Woodmansee Plaza is located at the Travis County Courthouse at 10th and San Antonio Streets in Austin, Texas and was dedicated on May 26, 1986.  The plaza was named after 1st Lt. Ronnie L. Woodmansee, (9-28-33-12-12-63) a resident of Travis County, Texas.  He was a helicopter pilot in the United States Army and was the first resident of Travis County to lose his life during the Vietnam War.  The marker at the plaza reads: “In honor of Lt. Woodmansee and all other residents who gave their lives in defense of this country”. 

The examples above have established a memorial precedent and in the past, Austin and Travis County have named an Airport and a plaza in honor of residents from Austin who were the first soldiers killed in World War II and Vietnam.  In view of Sargeant Henry Ybarra III’s life and military service to our country we respectfully request that favorable consideration be given to this matter.  SSG. Ybarra III grew up in South Austin and naming the South Congress Station at 3903 South Congress Ave., Austin Texas 78704-9998 would be a fitting tribute to this gallant and proud soldier 

Sincerely, Dan Arellano, Commander
Tejanos In Action

Lampazos De Naranjo, Monclova, Cuatro Cienegas, Sabinas, Guerrero
Webb County Archeological Society

Sent by John Inclan

It appears that most of the articles are from a book by William C. Foster:
Table of Contents to articles on site.

1910 Federal Census Index for Val Verde County, Texas 
Full index, A to Z  Sent by Johanna De Soto to unveil Tejano Portrait Series© at the Alamo

(San Antonio, Texas) Oct. 5, 2006 – Texas, a San Antonio-based research and publishing company committed to Texas history, announced today that they will unveil the full collection of the Tejano Portrait Series© during a ceremony beginning at 10:00am on Tuesday, Oct. 10, 2006 in front of the Alamo Shrine.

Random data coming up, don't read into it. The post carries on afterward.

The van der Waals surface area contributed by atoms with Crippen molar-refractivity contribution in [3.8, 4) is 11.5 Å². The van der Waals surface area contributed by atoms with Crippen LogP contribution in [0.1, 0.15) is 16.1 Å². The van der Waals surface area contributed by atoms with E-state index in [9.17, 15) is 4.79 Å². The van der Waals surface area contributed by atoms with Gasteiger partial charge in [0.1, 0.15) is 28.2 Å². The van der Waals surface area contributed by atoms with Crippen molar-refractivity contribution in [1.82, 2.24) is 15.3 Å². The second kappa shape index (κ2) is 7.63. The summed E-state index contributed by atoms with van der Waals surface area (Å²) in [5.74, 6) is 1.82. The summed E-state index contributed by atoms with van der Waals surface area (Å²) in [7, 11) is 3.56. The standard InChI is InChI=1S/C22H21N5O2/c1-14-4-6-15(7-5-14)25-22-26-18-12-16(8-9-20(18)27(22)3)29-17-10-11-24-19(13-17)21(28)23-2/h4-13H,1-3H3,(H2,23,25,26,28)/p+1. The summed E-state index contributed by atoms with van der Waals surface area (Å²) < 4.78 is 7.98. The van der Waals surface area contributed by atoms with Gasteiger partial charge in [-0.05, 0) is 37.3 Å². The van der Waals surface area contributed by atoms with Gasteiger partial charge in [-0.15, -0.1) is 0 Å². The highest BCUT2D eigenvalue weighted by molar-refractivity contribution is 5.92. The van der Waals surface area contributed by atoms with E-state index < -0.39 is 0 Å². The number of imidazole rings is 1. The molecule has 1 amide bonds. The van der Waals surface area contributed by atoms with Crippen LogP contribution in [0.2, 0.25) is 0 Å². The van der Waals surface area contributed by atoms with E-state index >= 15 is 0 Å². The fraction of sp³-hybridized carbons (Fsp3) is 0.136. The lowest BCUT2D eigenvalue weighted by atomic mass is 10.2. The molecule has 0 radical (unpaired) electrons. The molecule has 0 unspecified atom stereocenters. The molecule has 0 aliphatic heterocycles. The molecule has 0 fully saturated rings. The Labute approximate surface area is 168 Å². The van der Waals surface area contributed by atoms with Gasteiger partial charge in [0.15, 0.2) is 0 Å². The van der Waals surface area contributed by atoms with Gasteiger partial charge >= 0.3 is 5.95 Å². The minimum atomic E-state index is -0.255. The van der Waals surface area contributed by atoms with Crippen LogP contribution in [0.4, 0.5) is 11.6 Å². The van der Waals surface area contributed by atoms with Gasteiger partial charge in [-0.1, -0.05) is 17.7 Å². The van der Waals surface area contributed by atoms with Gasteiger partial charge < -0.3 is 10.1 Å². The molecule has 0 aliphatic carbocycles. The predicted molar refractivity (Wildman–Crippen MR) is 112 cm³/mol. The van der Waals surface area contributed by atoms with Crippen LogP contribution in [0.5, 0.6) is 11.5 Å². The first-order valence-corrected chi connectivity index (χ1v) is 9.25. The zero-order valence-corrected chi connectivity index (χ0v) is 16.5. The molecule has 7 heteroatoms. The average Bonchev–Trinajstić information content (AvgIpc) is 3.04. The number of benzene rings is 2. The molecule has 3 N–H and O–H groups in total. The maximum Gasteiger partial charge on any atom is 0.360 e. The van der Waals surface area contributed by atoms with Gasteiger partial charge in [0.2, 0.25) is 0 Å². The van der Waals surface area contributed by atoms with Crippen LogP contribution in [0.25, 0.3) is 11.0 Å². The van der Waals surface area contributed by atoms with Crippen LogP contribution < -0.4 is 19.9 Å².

The portraits feature legendary Tejano heroes: José Antonio Navarro, Col. José Francisco Ruiz, Lorenzo de Zavala, Col. Juan Seguín, Gregorio Esparza and Toribio Losoya. Texas and local, San Antonio artist Lehman Thompson, Jr. created the stunning portraits together in a collaborative effort.

Texas and Mr. Thompson take great pride and honor in gifting these one-of-a-kind, historical treasures to the Alamo, where they will be displayed for all time. It is a great honor for everyone involved.

"This was a major goal for us in helping to accomplish our mission at Texas," says Rudi R. Rodriguez, Founder of Texas "There is no more important landmark in the State of Texas and no more sacred, historical site than the Alamo. For us, it is about making the connection between what these Tejano heroes did during the Texas Revolution with the general public. There is no greater symbol of the Revolution than the Alamo and to have our works be accepted there, we believe that half the "battle" in making that connection is already won."

This event is free and open to the public and Texas encourages everyone to come and view these truly unique works of art.

"As caretakers of the Alamo Shrine, we are proud to accept this gift," says Virginia Van Cleave, Chairman of the Alamo Committee of the Daughters of the Republic of Texas. "Preserving and honoring Texas is what we are about and this is a fitting example of our mission."